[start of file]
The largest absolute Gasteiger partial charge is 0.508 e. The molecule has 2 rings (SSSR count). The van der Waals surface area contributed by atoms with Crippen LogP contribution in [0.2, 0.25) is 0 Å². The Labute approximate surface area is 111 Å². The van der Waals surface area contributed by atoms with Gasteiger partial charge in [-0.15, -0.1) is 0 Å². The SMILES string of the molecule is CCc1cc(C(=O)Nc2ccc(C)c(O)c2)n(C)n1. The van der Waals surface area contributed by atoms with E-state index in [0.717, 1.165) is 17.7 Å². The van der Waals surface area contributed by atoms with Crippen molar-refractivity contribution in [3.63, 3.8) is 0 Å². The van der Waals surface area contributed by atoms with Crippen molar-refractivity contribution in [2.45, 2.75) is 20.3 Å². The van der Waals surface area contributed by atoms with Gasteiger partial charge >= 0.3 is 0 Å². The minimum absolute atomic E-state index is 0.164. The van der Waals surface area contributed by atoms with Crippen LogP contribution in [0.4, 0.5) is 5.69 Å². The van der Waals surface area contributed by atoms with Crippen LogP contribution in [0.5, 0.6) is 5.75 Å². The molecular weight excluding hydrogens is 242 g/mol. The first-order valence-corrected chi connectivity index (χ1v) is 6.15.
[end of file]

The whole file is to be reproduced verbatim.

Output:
The largest absolute Gasteiger partial charge is 0.508 e. The molecule has 2 rings (SSSR count). The van der Waals surface area contributed by atoms with Crippen LogP contribution in [0.2, 0.25) is 0 Å². The Labute approximate surface area is 111 Å². The van der Waals surface area contributed by atoms with Gasteiger partial charge in [-0.15, -0.1) is 0 Å². The SMILES string of the molecule is CCc1cc(C(=O)Nc2ccc(C)c(O)c2)n(C)n1. The van der Waals surface area contributed by atoms with E-state index in [0.717, 1.165) is 17.7 Å². The van der Waals surface area contributed by atoms with Crippen molar-refractivity contribution in [3.63, 3.8) is 0 Å². The van der Waals surface area contributed by atoms with Crippen molar-refractivity contribution in [2.45, 2.75) is 20.3 Å². The van der Waals surface area contributed by atoms with Gasteiger partial charge >= 0.3 is 0 Å². The minimum absolute atomic E-state index is 0.164. The van der Waals surface area contributed by atoms with Crippen LogP contribution in [0.4, 0.5) is 5.69 Å². The van der Waals surface area contributed by atoms with Crippen LogP contribution in [0.5, 0.6) is 5.75 Å². The molecular weight excluding hydrogens is 242 g/mol. The first-order valence-corrected chi connectivity index (χ1v) is 6.15.